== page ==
Housing Action Illinois, an NLIHC State Coalition Partner, released a new report about the impact that the current Illinois budget impasse could have on critical housing and homeless service programs. The report entitled, The State Budget Impasse is Causing Homelessness in Illinois: A Responsible Budget with Adequate Revenue is Urgently Needed, focuses on the true cost of the impasse and highlights the pressing need for a responsible budget agreement to adequately fund affordable housing and homeless service programs.
The Illinois state budget negotiations for FY16 are occurring after the expiration of a temporary 2011 income tax increase. Along with other fiscal pressures such as pension obligations, Illinois faces a projected accumulated deficit in its general revenue fund of approximately $12.7 billion by the end of FY16 if spending on services is held flat at FY15 levels. The Illinois constitution requires the state to operate under a balanced budget.
In February, newly elected Governor Bruce Rauner (R) proposed an FY16 budget with devastating cuts to homeless and affordable housing programs. The General Assembly, controlled by Democrats, responded with its own spending plan without these cuts. It passed on a strictly party-line vote. The Assembly failed, however, to raise revenues adequate for the level of spending in its budget. Despite holding a supermajority in the General Assembly, Democrats were reluctant to raise taxes without some Republican votes. Governor Rauner vetoed the General Assembly’s budget in June, and a subsequent attempt by the Assembly in July to override the veto failed. The budget process is now at an impasse.
While a number of government activities have remained funded during the impasse, funding for homeless and affordable housing programs ceased on July 1, leaving many homeless service agencies and their clients in crisis.
The report, released September 9, provided the results of a survey of 101 homeless service providers across the state. The survey asked what measures the providers have already taken in response to the budget impasse and what steps they will need to take if the impasse continues. Ninety percent of responding agencies have already begun, or will begin soon, to limit their intake of new clients, reduce or eliminate services for current clients, lay off staff, implement furlough days or reduced work hours for staff, eliminate programs, or close sites.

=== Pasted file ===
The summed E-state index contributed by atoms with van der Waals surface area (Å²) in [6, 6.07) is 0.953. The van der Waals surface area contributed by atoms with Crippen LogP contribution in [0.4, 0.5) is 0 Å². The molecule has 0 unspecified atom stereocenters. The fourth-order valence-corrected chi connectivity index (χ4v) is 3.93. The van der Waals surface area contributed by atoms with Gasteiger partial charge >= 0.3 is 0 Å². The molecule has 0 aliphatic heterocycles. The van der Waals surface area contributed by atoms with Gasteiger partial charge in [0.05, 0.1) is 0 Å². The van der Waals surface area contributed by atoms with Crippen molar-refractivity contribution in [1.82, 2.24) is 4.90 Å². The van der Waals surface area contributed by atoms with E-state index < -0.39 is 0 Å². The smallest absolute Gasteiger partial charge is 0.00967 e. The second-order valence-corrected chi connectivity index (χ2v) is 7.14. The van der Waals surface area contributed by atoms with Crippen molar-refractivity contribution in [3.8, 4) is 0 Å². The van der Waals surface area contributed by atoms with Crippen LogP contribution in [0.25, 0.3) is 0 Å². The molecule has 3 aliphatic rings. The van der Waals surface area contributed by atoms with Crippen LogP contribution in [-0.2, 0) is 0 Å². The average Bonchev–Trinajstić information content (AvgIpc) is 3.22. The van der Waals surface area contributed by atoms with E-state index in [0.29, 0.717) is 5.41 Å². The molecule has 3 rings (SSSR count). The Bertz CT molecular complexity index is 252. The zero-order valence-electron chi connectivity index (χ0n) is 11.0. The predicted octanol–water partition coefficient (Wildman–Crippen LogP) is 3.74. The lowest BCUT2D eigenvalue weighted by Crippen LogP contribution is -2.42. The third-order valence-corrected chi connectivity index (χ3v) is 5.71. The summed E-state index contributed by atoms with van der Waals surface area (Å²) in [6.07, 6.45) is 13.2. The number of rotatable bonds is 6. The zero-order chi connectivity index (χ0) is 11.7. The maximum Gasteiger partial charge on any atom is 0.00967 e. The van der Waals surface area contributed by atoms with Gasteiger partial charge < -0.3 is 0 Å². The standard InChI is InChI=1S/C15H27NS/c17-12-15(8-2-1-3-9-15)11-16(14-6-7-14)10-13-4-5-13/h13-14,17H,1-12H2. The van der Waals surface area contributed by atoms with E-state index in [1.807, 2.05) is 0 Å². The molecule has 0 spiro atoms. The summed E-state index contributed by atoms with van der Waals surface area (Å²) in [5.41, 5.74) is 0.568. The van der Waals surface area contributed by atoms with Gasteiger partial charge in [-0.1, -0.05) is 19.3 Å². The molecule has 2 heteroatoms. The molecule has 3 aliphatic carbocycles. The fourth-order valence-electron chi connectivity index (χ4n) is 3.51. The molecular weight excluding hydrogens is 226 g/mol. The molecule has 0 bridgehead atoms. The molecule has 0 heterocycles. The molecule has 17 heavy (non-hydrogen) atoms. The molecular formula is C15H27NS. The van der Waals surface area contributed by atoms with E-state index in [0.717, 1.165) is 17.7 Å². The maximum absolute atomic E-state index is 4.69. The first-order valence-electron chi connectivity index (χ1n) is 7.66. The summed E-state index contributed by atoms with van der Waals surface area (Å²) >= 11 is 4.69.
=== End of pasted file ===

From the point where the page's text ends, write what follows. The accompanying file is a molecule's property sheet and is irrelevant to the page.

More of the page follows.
The report also found that:
- People who are at-risk of homelessness are not able to secure homeless prevention grants to help them avoid homelessness.
- Individuals and families who are already homeless are having a harder time accessing emergency shelter and transitional housing.
- Unaccompanied youth separated from their family are less able to access shelter beds that keep them off the street and safe from victimization.
- Victims of domestic violence are less able to access the crisis services that guarantee their safety and protect them from additional abuse.
- Permanent supportive housing providers are having difficulty offering services for tenants that are necessary to help people stay in their housing.
According to the report, 85% of survey respondents expressed concern about how “the absence of state funds could impact their ability to provide matching funding for federal dollars.” In FY14, the Continuum of Care (CoC) awards, the Emergency Solutions Grant Program (ESG), and the Runaway and Homeless Youth (RHY) Program provided $115,658,145 in funding to homeless programs in Illinois. Given that each of these programs requires matching funds, the cessation of state funding due to the impasse and proposed cuts put Illinois at substantial risk of losing this federal funding.
The report also presents compelling data on the long-term costs of delaying action and cutting homeless and affordable housing programs. Regarding the Governor’s proposed 46% cut to supportive housing services, the report finds that at an “average per-person annual cost to the state of $4,000, supportive housing is vastly more affordable than housing an individual in a state mental hospital ($127,810 per person), state prison ($38,268), or nursing home setting ($62,050).” In response to the Governor’s proposed cuts to the state’s homeless youth programs, the report states that the average annual cost of providing housing and homeless services to a homeless youth in Illinois is $16,700, while the annual cost to incarcerate a youth is $111,000 and to provide substitute care through the Department of Children and Family Services is $48,328.
The report concludes that Governor Rauner and the General Assembly must take decisive action to pass a budget that minimizes cuts to critical affordable housing and homeless programs while raising sufficient revenue to balance the budget.
Bob Palmer, Policy Director at Housing Action Illinois and member of the NLIHC Board of Directors, says “The report has already garnered a great deal of media attention. We’re hoping this attention will help Governor Rauner and the General Assembly act immediately to pass a responsible budget that adequately funds homeless and affordable housing programs. The most vulnerable families in Illinois simply cannot afford for this impasse to continue or for there to be further cuts to these essential programs.”
For more information please contact Bob Palmer at email@example.com